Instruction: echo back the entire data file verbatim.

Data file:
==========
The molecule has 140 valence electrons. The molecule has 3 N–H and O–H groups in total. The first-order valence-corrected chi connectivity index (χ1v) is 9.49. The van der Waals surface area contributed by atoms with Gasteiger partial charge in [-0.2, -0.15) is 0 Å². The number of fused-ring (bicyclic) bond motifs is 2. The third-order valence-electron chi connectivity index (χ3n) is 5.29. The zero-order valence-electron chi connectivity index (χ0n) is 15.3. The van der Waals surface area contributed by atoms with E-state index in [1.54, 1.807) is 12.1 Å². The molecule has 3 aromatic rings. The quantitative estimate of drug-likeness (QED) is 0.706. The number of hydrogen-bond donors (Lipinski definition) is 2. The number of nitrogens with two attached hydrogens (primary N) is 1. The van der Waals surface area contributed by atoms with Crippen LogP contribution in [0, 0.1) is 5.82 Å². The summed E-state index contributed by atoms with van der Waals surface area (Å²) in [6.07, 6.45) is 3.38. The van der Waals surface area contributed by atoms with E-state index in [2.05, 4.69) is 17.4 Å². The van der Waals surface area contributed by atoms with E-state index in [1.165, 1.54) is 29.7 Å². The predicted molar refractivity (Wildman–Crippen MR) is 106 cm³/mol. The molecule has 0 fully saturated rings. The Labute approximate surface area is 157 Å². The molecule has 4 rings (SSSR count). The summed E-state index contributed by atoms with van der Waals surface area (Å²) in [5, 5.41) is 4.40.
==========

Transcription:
The molecule has 140 valence electrons. The molecule has 3 N–H and O–H groups in total. The first-order valence-corrected chi connectivity index (χ1v) is 9.49. The van der Waals surface area contributed by atoms with Gasteiger partial charge in [-0.2, -0.15) is 0 Å². The number of fused-ring (bicyclic) bond motifs is 2. The third-order valence-electron chi connectivity index (χ3n) is 5.29. The zero-order valence-electron chi connectivity index (χ0n) is 15.3. The van der Waals surface area contributed by atoms with E-state index in [1.54, 1.807) is 12.1 Å². The molecule has 3 aromatic rings. The quantitative estimate of drug-likeness (QED) is 0.706. The number of hydrogen-bond donors (Lipinski definition) is 2. The number of nitrogens with two attached hydrogens (primary N) is 1. The van der Waals surface area contributed by atoms with Crippen LogP contribution in [0, 0.1) is 5.82 Å². The summed E-state index contributed by atoms with van der Waals surface area (Å²) in [6.07, 6.45) is 3.38. The van der Waals surface area contributed by atoms with E-state index in [2.05, 4.69) is 17.4 Å². The van der Waals surface area contributed by atoms with E-state index in [1.165, 1.54) is 29.7 Å². The predicted molar refractivity (Wildman–Crippen MR) is 106 cm³/mol. The molecule has 0 fully saturated rings. The Labute approximate surface area is 157 Å². The molecule has 4 rings (SSSR count). The summed E-state index contributed by atoms with van der Waals surface area (Å²) in [5, 5.41) is 4.40.